Political institutions are the main subject of political theory—or they ought to be. Making the case with his trademark forcefulness and intellectual aplomb, Jeremy Waldron argues in favor of reorienting the theory of politics toward the institutions and institutional principles of modern democracy and the mechanisms through which democratic ideals are achieved.
Too many political theorists are preoccupied with analyzing the nature and importance of justice, liberty, and equality, at the cost of ignoring the governmental institutions needed to achieve them. By contrast, political scientists have kept institutions in view, but they deploy a meager set of value-conceptions in evaluating them. Reflecting on an array of issues about constitutional structure, Waldron considers the uses and abuses of diverse institutions and traditions, from separation of powers and bicameralism to judicial review of legislation, the principle of loyal opposition, the nature of representation, political accountability, and the rule of law. He refines his well-known argument about the undemocratic character of judicial review, providing a capacious perspective on the proper role of courts in a constitutional democracy, and he offers an illuminating critique of the contrasting political philosophies of Hannah Arendt and Isaiah Berlin.
Even if political theorists remain fixated on expounding the philosophical foundations of democracy, they need to complement their work with a firmer grasp of the structures through which democracy is realized. This is what political political theory means: theory addressing itself to the way political institutions frame political disagreements and orchestrate resolutions to our disputes over social ideals.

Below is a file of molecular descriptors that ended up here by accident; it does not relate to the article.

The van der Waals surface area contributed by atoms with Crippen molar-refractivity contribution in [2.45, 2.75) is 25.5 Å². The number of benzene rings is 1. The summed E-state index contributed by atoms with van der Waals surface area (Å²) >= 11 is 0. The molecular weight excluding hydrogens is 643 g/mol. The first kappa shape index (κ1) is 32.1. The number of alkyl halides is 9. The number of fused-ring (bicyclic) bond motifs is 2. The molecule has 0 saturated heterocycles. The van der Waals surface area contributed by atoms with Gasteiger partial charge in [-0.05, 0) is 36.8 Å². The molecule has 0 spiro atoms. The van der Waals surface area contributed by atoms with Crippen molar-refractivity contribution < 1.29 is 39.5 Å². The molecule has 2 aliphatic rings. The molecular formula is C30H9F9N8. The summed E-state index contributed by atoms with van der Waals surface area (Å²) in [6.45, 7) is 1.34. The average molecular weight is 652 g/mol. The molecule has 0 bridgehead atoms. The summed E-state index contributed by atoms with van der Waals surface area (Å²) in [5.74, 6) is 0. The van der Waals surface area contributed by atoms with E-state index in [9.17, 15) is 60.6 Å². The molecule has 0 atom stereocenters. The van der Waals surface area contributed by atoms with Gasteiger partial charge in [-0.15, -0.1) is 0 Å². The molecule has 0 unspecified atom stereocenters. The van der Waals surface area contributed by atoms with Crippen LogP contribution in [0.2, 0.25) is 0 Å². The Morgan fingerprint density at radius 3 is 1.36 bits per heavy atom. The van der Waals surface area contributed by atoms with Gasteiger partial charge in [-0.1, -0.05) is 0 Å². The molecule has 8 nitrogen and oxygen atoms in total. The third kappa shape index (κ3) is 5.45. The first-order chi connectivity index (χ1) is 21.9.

The problem with revolutionary politics, in short, is that it tends to be naïve about political institutions. I can recommend no better corrective than liberal political philosopher Jeremy Waldron, and no better introduction to his thinking than his recently published collection of essays, Political Political Theory… To read Waldron is to reawaken ideas that so shape our world that they typically only live in the background of political theory and debate. It is to survey the pantheon of constitutional liberalism—Locke, Montesquieu, Condorcet, Madison, Kant, Mill, et al.—to step into their shoes and think hard about bicameralism, bills of rights, and judicial review, and appreciate the enormity of their intellectual and real-world achievements.
This is a brilliant book. It will excite readers and spark a revival of constitutional concerns that people might once have believed had been consigned to the history of ideas.
- 416 pages
- 6-1/8 x 9-1/4 inches
- Harvard University Press
From this author
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